Paul Simon: I should say something that I’m sure is deeply true, which is that the listener completes the song. And so, what I say in a song, I may have a thought of what it means, but the listener decides what it means to them. 

I know there are people who have a very strong attachment to some of my songs. And what they think it means is not what I meant. And I think, “Your idea is actually more interesting than mine. I like your idea at least as much as mine, and maybe more.”

It’s so funny when you hear people say, “I love your song, or that song,” and then they sing a little bit of it, and they get the lyrics wrong. And you realise, “Well, that’s the way they heard the lyric.” Their mind preferred that choice of words. And I think that’s great. Because I wrote it to suit myself. And once it’s out of my hands and out into the air for anyone else to choose, they can construct it any way they want that gives them pleasure. And I’m fine with that. 

Paul Muldoon: Listeners of that line about “the path I slip and slide on” will be thinking, “Oh, didn’t he write some something about “slip sliding away?” Is he alluding to that? 

Paul Simon: I’m certainly aware that I’ve used that phrase before. And there are other allusions to things that I’ve done before. Either musically or lyrically. I do that all the time. We cross reference ourselves all the time as writers. Or another way of saying that is we steal from each other.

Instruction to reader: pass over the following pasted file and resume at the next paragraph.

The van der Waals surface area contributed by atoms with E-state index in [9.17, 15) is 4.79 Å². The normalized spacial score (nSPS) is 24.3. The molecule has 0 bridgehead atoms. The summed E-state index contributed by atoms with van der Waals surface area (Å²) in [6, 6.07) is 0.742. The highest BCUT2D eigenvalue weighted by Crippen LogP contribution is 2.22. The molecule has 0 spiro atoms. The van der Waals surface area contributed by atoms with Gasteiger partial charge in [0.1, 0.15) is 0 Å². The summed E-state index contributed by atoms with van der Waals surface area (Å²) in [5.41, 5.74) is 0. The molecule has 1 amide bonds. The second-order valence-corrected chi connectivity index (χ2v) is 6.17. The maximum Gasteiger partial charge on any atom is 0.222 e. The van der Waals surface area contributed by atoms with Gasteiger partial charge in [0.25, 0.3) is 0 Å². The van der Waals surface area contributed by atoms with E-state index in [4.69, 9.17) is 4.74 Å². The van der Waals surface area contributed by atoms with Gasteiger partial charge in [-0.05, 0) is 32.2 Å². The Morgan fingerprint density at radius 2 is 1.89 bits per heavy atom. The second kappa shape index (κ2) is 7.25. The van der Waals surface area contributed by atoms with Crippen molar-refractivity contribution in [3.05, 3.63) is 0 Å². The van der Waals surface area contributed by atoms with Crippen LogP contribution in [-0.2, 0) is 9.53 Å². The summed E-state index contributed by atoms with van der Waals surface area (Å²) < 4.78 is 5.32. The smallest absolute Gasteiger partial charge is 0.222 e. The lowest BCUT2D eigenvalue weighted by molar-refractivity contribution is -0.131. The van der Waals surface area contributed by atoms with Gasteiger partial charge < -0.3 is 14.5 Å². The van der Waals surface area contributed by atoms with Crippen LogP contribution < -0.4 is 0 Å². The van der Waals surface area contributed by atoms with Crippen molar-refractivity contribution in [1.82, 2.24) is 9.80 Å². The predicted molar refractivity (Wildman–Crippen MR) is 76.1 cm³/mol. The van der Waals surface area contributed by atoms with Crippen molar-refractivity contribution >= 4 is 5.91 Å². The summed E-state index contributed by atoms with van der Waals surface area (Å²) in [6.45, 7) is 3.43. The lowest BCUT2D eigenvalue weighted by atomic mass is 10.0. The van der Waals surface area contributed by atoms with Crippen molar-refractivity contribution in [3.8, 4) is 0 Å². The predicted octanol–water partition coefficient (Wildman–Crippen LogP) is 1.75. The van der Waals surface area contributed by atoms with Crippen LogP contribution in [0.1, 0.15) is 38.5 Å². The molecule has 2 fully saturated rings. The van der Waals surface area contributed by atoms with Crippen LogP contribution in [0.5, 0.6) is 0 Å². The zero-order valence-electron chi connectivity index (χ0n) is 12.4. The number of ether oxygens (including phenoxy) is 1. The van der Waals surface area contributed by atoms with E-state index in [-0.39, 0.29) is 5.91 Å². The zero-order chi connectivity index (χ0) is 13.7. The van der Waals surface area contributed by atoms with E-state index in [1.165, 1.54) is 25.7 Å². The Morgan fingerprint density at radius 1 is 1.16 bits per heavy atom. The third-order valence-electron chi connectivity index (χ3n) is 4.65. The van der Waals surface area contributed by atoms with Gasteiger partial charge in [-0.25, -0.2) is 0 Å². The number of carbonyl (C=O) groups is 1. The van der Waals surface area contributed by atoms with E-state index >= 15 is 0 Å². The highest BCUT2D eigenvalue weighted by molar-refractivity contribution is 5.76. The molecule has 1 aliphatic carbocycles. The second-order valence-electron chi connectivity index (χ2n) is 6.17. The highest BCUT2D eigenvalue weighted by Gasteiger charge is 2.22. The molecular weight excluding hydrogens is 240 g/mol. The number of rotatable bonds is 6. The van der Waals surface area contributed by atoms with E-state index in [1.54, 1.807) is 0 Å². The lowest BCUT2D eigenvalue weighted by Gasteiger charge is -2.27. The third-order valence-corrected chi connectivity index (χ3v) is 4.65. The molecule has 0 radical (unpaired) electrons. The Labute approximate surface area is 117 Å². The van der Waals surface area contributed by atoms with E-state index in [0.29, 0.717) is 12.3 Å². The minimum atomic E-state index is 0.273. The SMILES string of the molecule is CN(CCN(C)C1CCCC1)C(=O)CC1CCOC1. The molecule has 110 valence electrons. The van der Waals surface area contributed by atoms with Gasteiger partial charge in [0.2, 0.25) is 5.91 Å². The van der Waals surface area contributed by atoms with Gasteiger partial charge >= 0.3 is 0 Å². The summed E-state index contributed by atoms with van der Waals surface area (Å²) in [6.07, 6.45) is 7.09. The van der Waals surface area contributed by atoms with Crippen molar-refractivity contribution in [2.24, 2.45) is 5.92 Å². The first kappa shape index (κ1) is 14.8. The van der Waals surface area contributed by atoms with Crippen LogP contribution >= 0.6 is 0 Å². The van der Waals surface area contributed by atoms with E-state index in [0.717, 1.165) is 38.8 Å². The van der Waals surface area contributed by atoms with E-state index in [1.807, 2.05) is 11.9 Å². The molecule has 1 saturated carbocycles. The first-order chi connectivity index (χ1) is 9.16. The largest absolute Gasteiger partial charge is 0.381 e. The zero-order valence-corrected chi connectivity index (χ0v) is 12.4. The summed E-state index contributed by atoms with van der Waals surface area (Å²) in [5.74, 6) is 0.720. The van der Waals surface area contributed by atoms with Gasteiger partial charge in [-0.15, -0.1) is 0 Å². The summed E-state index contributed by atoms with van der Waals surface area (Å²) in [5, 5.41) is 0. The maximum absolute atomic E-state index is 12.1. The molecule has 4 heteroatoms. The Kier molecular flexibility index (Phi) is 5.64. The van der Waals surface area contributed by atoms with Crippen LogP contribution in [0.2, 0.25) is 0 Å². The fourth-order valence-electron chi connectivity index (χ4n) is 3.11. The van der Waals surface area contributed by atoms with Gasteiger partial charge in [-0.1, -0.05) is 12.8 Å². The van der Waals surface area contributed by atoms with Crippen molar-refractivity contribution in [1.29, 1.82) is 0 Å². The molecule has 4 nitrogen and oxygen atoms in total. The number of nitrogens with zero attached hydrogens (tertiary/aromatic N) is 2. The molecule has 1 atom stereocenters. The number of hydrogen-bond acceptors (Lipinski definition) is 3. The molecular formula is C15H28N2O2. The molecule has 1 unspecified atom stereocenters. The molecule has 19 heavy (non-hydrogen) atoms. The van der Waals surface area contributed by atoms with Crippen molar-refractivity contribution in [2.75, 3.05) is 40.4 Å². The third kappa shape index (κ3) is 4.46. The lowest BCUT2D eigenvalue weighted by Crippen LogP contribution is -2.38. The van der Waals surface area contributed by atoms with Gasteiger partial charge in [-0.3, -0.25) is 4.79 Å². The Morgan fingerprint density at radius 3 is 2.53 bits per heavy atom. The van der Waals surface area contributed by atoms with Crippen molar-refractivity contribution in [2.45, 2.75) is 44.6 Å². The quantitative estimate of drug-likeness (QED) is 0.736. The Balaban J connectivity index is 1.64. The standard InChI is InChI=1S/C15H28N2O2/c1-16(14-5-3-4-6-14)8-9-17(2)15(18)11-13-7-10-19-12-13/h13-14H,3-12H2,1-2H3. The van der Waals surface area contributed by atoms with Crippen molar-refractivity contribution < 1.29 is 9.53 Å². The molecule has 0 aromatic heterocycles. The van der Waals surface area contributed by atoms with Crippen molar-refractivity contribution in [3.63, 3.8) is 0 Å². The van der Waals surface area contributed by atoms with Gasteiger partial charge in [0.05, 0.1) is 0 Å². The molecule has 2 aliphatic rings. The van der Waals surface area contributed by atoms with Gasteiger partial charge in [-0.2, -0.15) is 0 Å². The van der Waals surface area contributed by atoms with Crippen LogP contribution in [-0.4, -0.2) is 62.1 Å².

Paul Muldoon: Or from yourself.  

Paul Simon: Or from the source? I had a friend, a playwright named Israel Horovitz. He had a friendship with Samuel Beckett, strangely enough. He was with Beckett, who said, “What are you working on?” He said, “I just wrote this piece, I’ll show it to you.” He was looking over it and said, “Oh shit.” Beckett said, “What is it?” He said, “I stole this from you.” Beckett said, “Let me see it.” And then he said, “I took it from Dante myself.” So, you know, we all draw from the same well. 

Paul Muldoon: There certainly are jokes here. I think of “The Lord is a virgin forest, the Lord is a forest ranger.” It reminds me of your song Duncan – “My father was a fisherman, my mama was a fisherman’s friend.” There’s something quite amusing to it, at least to my ears. 

Paul Simon: That’s good. If you find that amusing. Well, there’s a lot of little jokes in my music, things that I think are funny or absurd. I mean in Duncan, the joke actually comes in the next line: “…And I was born in the boredom and the chowder.”  

With wife Edie Brickell in 2016 after the Broadway opening of her musical Bright Star. Image: Bruce Glikas/Bruce Glikas/FilmMagic

Paul Muldoon: It’s thrilling to hear Edie Brickell on this album. Is this the first time you’ve worked together? Or am I misremembering? [Simon and Brickell have been married for 31 years].